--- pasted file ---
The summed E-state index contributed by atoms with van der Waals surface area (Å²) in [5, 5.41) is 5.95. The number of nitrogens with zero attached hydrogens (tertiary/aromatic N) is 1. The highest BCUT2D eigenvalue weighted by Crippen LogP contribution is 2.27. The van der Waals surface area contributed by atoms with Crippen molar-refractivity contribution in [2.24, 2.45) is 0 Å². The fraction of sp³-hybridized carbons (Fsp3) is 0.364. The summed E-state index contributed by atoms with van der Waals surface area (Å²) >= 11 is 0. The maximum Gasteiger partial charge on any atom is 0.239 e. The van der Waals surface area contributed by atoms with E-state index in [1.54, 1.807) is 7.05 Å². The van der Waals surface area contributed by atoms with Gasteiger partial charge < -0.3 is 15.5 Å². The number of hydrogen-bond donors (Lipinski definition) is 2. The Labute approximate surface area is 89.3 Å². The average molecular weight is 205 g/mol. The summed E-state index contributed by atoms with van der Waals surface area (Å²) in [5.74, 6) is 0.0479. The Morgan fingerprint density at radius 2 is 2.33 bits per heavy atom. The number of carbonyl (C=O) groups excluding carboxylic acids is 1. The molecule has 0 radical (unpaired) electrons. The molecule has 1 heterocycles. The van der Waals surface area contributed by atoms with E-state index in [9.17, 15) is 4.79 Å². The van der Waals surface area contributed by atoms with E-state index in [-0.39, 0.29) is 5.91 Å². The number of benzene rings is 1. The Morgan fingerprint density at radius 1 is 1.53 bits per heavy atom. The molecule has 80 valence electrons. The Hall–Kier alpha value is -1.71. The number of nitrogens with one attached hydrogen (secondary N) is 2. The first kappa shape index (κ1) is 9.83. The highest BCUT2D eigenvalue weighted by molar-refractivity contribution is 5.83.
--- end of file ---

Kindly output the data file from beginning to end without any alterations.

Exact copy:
The summed E-state index contributed by atoms with van der Waals surface area (Å²) in [5, 5.41) is 5.95. The number of nitrogens with zero attached hydrogens (tertiary/aromatic N) is 1. The highest BCUT2D eigenvalue weighted by Crippen LogP contribution is 2.27. The van der Waals surface area contributed by atoms with Crippen molar-refractivity contribution in [2.24, 2.45) is 0 Å². The fraction of sp³-hybridized carbons (Fsp3) is 0.364. The summed E-state index contributed by atoms with van der Waals surface area (Å²) >= 11 is 0. The maximum Gasteiger partial charge on any atom is 0.239 e. The van der Waals surface area contributed by atoms with E-state index in [1.54, 1.807) is 7.05 Å². The van der Waals surface area contributed by atoms with Gasteiger partial charge < -0.3 is 15.5 Å². The number of hydrogen-bond donors (Lipinski definition) is 2. The Labute approximate surface area is 89.3 Å². The average molecular weight is 205 g/mol. The summed E-state index contributed by atoms with van der Waals surface area (Å²) in [5.74, 6) is 0.0479. The Morgan fingerprint density at radius 2 is 2.33 bits per heavy atom. The number of carbonyl (C=O) groups excluding carboxylic acids is 1. The molecule has 0 radical (unpaired) electrons. The molecule has 1 heterocycles. The van der Waals surface area contributed by atoms with E-state index in [9.17, 15) is 4.79 Å². The van der Waals surface area contributed by atoms with E-state index in [-0.39, 0.29) is 5.91 Å². The number of benzene rings is 1. The Morgan fingerprint density at radius 1 is 1.53 bits per heavy atom. The molecule has 80 valence electrons. The Hall–Kier alpha value is -1.71. The number of nitrogens with one attached hydrogen (secondary N) is 2. The first kappa shape index (κ1) is 9.83. The highest BCUT2D eigenvalue weighted by molar-refractivity contribution is 5.83.